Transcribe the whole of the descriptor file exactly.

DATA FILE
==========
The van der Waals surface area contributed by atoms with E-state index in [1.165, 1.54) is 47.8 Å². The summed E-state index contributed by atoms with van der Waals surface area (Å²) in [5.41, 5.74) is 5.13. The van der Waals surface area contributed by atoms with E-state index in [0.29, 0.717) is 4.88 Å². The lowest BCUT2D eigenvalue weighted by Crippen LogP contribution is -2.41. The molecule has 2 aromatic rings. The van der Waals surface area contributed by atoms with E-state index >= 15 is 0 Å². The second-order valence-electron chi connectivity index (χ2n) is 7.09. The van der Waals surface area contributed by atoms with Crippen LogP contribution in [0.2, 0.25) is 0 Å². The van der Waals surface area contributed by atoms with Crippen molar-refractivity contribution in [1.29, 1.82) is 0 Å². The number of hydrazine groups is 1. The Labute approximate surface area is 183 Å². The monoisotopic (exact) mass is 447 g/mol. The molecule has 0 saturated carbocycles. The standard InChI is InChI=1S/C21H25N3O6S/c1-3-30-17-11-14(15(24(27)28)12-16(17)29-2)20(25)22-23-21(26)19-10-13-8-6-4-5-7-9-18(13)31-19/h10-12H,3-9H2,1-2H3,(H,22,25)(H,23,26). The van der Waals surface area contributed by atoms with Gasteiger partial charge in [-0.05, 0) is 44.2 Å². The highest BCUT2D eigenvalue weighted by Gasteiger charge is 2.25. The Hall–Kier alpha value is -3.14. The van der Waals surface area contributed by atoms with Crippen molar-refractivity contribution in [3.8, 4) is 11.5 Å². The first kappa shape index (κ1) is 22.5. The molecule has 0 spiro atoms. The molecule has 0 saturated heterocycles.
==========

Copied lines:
The van der Waals surface area contributed by atoms with E-state index in [1.165, 1.54) is 47.8 Å². The summed E-state index contributed by atoms with van der Waals surface area (Å²) in [5.41, 5.74) is 5.13. The van der Waals surface area contributed by atoms with E-state index in [0.29, 0.717) is 4.88 Å². The lowest BCUT2D eigenvalue weighted by Crippen LogP contribution is -2.41. The molecule has 2 aromatic rings. The van der Waals surface area contributed by atoms with E-state index >= 15 is 0 Å². The second-order valence-electron chi connectivity index (χ2n) is 7.09. The van der Waals surface area contributed by atoms with Crippen LogP contribution in [0.2, 0.25) is 0 Å². The van der Waals surface area contributed by atoms with Crippen molar-refractivity contribution in [1.29, 1.82) is 0 Å². The number of hydrazine groups is 1. The Labute approximate surface area is 183 Å². The monoisotopic (exact) mass is 447 g/mol. The molecule has 0 saturated carbocycles. The standard InChI is InChI=1S/C21H25N3O6S/c1-3-30-17-11-14(15(24(27)28)12-16(17)29-2)20(25)22-23-21(26)19-10-13-8-6-4-5-7-9-18(13)31-19/h10-12H,3-9H2,1-2H3,(H,22,25)(H,23,26). The van der Waals surface area contributed by atoms with Gasteiger partial charge in [-0.05, 0) is 44.2 Å². The highest BCUT2D eigenvalue weighted by Gasteiger charge is 2.25. The Hall–Kier alpha value is -3.14. The van der Waals surface area contributed by atoms with Crippen molar-refractivity contribution in [3.8, 4) is 11.5 Å². The first kappa shape index (κ1) is 22.5. The molecule has 0 spiro atoms. The molecule has 0 saturated heterocycles.